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November 28, 2007

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Charlie Stross

Speaking as a Brit (of post-imperial vintage) who has occasionally visited the funny lump off rock off the east coast, I'm inclined to think that the empire didn't do Britain much good in the long run. Made us a target for a Kaiser with naval penis envy? Check. Feather-bedded our domestic industries with cheap raw material imports while the rest of the developed world modernized? Check. Encouraged the nobs to ignore the desperate poverty and degradation on their own doorsteps? Check. Gave the god-botherers delusions of evangelical potency? Check. Gave us a generations-long hangover as the whole rickety assembly disassembled itself post-1945? Check.

And that's the downside, for the people on top of the heap: for those underneath, it was just unspeakable.

Empires? Just say no.

(And I really wish the idiots in Washington DC had read enough history to get over their hang-up on American exceptionalism and realize that what's sauce for the goose is also sauce for the gander.)

Noel Maurer

Charlie! God damn. How long have you been lurking here? I've been waiting for your skewed commentary to grace this place.

I don't agree with you about the lessons of history. No, wait, let me rephrase that: I think you're right, but you're right for the wrong reason.

The problem is that the British Empire makes an astoundingly lousy comparison for modern American imperialism. In other words, the idiots in Washington, D.C., are wrong, but not for the reason you think they're wrong. Niall Ferguson is quite right when he argues that the old British Empire would have handled the mess'o'potamia quite differently, even allowing for modern technologies and ideologies ... but those policy options aren't easily adopted by a modern democratic republic. (Although taking a close look at the awfully-named "Anbar Awakening" might make you doubt that.)

But that isn't to say that there aren't historical precedents that the U.S. could learn a lot from! (And which would probably lead to just saying no.)

In fact, Carlos and I have written a lot and will be writing more on one particular historical empire that makes (unlike the British one) a very close parallel to our modern extraterritorial blundering ... over to you, Carlos.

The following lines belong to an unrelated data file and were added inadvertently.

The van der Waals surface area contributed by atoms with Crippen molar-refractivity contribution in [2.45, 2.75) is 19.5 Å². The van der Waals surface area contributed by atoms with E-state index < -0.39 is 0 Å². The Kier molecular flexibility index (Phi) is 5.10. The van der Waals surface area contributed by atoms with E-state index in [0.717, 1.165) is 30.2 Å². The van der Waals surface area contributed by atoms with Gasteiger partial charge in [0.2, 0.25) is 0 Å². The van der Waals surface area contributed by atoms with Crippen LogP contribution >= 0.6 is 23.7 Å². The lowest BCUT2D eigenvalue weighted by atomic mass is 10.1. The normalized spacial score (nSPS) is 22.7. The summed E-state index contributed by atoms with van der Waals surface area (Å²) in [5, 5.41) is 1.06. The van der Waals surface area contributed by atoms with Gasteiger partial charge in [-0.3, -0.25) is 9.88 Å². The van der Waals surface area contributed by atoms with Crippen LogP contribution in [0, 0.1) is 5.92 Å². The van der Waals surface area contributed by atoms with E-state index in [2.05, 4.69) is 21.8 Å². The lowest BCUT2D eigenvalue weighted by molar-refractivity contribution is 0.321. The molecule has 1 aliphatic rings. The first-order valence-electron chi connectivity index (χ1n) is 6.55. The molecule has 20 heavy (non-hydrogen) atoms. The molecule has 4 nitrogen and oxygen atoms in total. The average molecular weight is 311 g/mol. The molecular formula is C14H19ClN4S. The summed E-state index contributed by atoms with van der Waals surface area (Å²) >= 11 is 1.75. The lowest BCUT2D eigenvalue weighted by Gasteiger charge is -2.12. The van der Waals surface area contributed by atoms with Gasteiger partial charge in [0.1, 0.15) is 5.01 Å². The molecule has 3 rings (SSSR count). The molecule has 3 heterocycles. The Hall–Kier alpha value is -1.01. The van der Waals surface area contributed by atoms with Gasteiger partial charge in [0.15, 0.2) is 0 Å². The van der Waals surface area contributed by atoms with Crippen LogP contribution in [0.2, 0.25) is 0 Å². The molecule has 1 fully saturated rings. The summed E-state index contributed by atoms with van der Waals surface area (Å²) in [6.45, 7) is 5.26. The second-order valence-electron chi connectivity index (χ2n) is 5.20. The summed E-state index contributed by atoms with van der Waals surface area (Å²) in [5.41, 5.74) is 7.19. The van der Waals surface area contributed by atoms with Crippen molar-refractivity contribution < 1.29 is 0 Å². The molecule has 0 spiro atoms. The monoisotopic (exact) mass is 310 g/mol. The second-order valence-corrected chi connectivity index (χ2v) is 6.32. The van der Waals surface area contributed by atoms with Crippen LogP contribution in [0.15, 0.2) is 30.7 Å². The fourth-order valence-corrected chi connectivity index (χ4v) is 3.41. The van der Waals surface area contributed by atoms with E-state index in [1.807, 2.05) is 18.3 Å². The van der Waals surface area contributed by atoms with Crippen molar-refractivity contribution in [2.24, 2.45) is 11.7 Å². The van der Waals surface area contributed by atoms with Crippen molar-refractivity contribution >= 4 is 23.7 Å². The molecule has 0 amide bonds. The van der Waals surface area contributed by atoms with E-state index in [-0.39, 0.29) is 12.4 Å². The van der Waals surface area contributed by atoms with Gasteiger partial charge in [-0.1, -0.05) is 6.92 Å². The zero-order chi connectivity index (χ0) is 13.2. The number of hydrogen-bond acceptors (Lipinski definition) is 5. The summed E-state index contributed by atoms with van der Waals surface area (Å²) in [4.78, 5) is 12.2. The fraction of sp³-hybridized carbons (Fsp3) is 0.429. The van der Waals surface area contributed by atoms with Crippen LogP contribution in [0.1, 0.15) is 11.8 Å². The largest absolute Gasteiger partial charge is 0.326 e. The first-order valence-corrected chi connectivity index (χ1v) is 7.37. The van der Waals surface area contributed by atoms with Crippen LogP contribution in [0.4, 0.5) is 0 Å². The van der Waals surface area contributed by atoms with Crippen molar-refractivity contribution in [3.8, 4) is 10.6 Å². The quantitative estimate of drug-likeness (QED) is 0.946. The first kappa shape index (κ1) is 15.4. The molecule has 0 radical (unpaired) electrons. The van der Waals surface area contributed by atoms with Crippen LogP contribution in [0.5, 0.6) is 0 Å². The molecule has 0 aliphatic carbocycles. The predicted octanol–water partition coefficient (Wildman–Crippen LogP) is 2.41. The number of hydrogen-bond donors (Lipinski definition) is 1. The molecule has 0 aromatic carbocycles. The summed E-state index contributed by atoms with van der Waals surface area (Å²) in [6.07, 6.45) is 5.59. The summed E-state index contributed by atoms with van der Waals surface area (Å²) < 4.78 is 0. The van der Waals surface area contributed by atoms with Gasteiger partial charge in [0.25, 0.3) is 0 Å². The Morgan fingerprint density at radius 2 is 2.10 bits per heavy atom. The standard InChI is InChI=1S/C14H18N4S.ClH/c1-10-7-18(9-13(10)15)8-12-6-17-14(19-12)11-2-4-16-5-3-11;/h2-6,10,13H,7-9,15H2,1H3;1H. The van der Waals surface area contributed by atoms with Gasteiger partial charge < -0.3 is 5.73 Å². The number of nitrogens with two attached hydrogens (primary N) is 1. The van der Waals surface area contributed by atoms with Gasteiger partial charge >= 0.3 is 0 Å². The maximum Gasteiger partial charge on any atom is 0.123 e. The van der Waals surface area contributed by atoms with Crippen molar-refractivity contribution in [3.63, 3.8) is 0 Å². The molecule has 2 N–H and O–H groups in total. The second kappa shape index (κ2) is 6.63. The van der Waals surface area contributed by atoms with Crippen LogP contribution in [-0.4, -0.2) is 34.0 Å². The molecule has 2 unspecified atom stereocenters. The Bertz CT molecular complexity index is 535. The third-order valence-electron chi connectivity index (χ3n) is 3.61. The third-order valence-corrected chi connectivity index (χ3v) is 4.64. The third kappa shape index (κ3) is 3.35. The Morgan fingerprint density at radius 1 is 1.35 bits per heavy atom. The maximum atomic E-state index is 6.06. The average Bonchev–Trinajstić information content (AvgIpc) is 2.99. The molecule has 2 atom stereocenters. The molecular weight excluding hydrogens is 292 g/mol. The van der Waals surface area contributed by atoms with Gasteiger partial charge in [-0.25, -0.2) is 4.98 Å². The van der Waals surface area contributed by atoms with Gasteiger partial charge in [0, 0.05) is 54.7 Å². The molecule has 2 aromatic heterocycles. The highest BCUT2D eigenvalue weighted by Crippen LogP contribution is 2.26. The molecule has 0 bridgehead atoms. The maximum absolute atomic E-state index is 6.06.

Carlos: To be fair (which I understand is more than the British Empire really deserves), one could argue that the depreciation caused a transfer from rent-seeking Anglo bureaucrats to poor Indian producers of raw cotton, cotton yarn (for a while, at least), opium, and rice.

I am a bit less skeptical than Charlie of empires in general. I might even be a bit more favorably inclined towards the British Empire had they not taken places that would have been more than happy to accept their rights and duties as Englishmen and shoved them out of their precious polity because white people didn't want to live next to black people in Notting Hill.

Yes, that is a Caribbocentric point of view. (And maybe Mauritian, too.) Doesn't make it less true.

Carlos

The second American empire: faster and louder! The ODs should be happening about [checks time] now.

Noel, I'd worry about the inelasticity of manufactured imports on the Indian market.

Michael

Reading history doesn't affect the exceptionalist viewpoint, Charlie. That's its advantage -- you can read all you want, and never have to worry about what it means to you, because you're different. You're better. You're not like all the other wannabe empires, you're the frickin Good Guys.

Which is not to say that you're not right, of course. There is a serious dearth of education in Washington. But Rice, for one, knows her history, and it doesn't seem to have had any positive effect at all.

No, American exceptionalism is something more perverse than a mere lack of education. My Dad's infected with a bad case of it. (Which drives my wife absolutely berzerk, I can assure you...)

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